Bitmap files are another type of image file. They are older and have a less complex data structure. They are less efficient due to not using any compression and are easier to manipulate and work with since each pixel has some number of bytes. The file header is what goes at the beginning of each bitmap. It looks like this.

Files are essentially a sequence of bits and if each byte has some offset from the beginning we can specify exactly what we need to find in order to validate the file. The first 5 parts of that list are collectively known as BITMAPFILEHEADER. This collective structure is known as a struct. Structs allow us to group together variables, so that they can be managed more easily. The next 11 parts are put into a struct called BITMAPINFOHEADER. After that are more structs called RGBTRIPLE which are actually the pixels of our image. Each RGBTRIPLE has three variables, a value for RED, GREEN and BLUE. We can access the values of the struct using a dot notation.


    typedef struct RGBTRIPLE
    {
        BYTE rgbtBlue;
        BYTE rgbtGreen;
        BYTE rgbtRed;
    }
    RGBTRIPLE color;
    color.rgbtBlue = 255;
    color.rgbtGreen = 255;
    color.rgbtRed = 255;

We can declare a struct using the keyword typedef.

Problem Set 4

In this pset we will be resizing and recovering images. The tasks outline are as follows:

  1. Implement Whodunit
  2. Implement either of:
    • Resize, less comfortable
    • Resize, more comfortable
  3. Implement Recover

Whodunit

Whodunit asks us to reveal the hidden message within an image. The image provided is like this. 

The main objective of whodunit is to understand the code provided and make the necessary changes to reveal the hidden message.

After going through the code given, which basically copies an image. It reads a file/image at every pixel and writes them to a new file. The solution to this is to modify the code where the new file written. The clue image has a large amount of red pixels. So we modify the values that are written in the new file and nullify the red values. I decided that if the pixel is red we will change that pixel to black.

see source
// iterate over pixels in scanline
for (int j = 0; j < bi.biWidth; j++)
{
// temporary storage
RGBTRIPLE triple;
// read RGB triple from infile
fread(&triple, sizeof(RGBTRIPLE), 1, inptr);
//Filter out the red noise, setting it to black
if (triple.rgbtRed == 0xff)
{
triple.rgbtRed = 0;
triple.rgbtBlue = 0;
triple.rgbtGreen = 0;
}
// write RGB triple to outfile
fwrite(&triple, sizeof(RGBTRIPLE), 1, outptr);
}
view raw whodunit.c hosted with ❤ by GitHub

Resize

Resize asks us to resize an image. There are two version that are offered. The less comfortable asks us to resize the image by a integer scalar. This would ensure that can only make the images larger. The more comfortable version asks us to use a float scalar which means we need to be able to scale it larger or smaller. I went for the more comfortable version and it turned out to be a lot more challenging.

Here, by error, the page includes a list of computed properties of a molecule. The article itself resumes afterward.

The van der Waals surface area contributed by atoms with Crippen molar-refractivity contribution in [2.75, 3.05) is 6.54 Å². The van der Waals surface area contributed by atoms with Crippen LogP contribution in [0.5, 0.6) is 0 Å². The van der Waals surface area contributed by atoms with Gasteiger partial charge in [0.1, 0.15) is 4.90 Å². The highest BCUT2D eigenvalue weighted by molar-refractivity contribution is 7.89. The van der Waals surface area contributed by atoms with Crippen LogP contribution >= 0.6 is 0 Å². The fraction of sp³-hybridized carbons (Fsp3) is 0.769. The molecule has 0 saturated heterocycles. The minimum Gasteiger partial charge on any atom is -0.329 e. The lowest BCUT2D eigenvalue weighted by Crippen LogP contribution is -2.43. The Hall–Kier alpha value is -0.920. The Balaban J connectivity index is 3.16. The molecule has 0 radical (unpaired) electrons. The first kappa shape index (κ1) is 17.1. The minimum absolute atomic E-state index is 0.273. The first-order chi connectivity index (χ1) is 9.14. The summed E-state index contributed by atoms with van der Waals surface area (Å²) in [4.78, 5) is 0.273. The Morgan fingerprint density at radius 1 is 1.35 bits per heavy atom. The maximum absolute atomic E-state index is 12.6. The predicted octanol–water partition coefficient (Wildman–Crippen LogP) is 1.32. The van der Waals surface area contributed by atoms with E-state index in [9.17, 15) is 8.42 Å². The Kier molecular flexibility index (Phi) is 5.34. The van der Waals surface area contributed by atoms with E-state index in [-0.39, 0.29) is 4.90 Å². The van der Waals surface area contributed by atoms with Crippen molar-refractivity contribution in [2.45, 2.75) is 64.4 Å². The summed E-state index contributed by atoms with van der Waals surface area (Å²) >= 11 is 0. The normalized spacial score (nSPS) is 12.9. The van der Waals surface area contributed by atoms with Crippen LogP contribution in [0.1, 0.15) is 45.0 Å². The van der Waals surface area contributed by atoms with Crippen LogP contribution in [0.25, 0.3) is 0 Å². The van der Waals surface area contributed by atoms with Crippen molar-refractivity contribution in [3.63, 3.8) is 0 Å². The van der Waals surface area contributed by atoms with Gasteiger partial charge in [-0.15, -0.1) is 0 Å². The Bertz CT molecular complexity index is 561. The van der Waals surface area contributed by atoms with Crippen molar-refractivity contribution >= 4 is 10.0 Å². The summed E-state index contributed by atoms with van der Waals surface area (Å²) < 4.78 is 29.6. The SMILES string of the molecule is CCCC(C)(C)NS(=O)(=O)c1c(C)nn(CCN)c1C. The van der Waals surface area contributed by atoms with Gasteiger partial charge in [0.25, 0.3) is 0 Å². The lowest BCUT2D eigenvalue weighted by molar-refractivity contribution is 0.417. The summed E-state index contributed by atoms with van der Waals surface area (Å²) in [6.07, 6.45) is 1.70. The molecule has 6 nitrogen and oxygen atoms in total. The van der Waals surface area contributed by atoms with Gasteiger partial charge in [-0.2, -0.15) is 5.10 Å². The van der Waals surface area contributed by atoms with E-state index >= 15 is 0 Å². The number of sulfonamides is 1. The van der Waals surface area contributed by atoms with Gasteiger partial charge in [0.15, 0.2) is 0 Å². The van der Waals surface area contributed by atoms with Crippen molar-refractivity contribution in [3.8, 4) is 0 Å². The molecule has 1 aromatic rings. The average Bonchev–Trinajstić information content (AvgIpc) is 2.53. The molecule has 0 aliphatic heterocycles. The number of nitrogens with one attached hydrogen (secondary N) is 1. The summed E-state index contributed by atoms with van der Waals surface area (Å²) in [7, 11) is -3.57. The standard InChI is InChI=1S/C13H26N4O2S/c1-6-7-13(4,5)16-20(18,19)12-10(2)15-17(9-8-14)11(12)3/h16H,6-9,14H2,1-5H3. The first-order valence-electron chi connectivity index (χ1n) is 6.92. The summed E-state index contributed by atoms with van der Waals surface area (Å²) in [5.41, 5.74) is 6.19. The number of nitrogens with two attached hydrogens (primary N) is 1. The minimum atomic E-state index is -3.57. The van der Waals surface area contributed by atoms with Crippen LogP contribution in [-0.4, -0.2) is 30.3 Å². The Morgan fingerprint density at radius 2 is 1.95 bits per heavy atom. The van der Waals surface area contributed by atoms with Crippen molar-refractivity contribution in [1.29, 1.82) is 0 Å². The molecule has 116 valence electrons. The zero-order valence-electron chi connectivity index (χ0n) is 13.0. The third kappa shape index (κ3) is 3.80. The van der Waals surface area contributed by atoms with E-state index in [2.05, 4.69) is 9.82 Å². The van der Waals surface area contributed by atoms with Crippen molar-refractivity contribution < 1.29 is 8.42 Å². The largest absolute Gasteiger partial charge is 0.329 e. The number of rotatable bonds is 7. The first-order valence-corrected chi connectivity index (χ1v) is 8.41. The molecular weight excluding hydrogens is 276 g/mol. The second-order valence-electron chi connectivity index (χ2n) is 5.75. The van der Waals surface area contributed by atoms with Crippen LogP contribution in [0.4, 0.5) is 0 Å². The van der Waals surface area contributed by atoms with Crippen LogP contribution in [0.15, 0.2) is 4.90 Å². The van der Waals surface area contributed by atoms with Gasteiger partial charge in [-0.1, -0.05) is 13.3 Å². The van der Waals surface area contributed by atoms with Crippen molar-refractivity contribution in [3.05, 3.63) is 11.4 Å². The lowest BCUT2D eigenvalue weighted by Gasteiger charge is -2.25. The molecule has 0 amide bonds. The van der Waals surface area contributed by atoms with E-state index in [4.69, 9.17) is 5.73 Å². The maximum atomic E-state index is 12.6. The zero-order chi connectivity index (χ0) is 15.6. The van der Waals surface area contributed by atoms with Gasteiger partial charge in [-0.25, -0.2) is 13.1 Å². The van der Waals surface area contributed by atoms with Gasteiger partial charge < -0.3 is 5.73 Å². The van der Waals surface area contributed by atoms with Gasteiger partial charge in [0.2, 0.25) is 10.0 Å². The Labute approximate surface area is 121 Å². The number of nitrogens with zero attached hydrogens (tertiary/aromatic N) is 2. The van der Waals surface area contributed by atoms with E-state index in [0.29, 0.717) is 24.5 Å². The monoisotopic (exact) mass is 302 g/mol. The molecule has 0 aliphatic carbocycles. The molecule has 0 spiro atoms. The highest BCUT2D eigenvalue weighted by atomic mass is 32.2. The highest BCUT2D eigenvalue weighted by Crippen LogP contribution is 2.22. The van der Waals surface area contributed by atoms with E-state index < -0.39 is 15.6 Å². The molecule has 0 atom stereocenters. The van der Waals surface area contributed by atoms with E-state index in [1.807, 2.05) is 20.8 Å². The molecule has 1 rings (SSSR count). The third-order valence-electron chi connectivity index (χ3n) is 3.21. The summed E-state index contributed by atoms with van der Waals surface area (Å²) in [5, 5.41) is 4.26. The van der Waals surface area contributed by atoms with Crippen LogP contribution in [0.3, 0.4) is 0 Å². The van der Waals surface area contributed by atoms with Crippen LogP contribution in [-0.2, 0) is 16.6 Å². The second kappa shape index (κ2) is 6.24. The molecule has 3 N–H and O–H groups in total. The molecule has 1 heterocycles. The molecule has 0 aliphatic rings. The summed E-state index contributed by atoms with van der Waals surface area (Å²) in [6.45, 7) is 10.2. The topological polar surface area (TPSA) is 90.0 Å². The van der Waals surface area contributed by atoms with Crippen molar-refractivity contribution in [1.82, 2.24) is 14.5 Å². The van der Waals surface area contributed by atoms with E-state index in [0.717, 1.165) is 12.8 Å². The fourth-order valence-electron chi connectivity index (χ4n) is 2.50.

We needed to modify the code that was provided with whodunit. The main thing that we have to understand and change is how changing the file size and the height and width of the image we need to update our BITMAPFILEHEADER and BITMAPINFOHEADER.

The next issue was when we need to scale our image by our scalar. If our scalar was above 1 and a whole number it is easy to resize, we simply increase the number of pixels by the scalar. However when we have floating point value scalars it isn’t a simple increase the number of pixels by x amount. We need some way to choose which pixels we carry over to our new image. For example if our scalar is 0.5 and our image has an area of 5 black pixels in a row. We can’t simply halve it an have 2.5 black pixels. We need to either scale the pixels either down to 2 or up to 3.

see source
/**
* Copies a BMP piece by piece, just because.
*/
#include <stdio.h>
#include <stdlib.h>
#include "bmp.h"
int main(int argc, char *argv[])
{
// ensure proper usage
if (argc != 4)
{
fprintf(stderr, "Usage: ./copy n infile outfile\n");
return 1;
}
//get float value
float scale = atof(argv[1]);
// remember filenames
char *infile = argv[2];
char *outfile = argv[3];
// open input file
FILE *inptr = fopen(infile, "r");
if (inptr == NULL)
{
fprintf(stderr, "Could not open %s.\n", infile);
return 2;
}
// open output file
FILE *outptr = fopen(outfile, "w");
if (outptr == NULL)
{
fclose(inptr);
fprintf(stderr, "Could not create %s.\n", outfile);
return 3;
}
// create and read infile's BITMAPFILEHEADER
BITMAPFILEHEADER bf_in;
fread(&bf_in, sizeof(BITMAPFILEHEADER), 1, inptr);
// create and read infile's BITMAPINFOHEADER
BITMAPINFOHEADER bi_in;
fread(&bi_in, sizeof(BITMAPINFOHEADER), 1, inptr);
// ensure infile is (likely) a 24-bit uncompressed BMP 4.0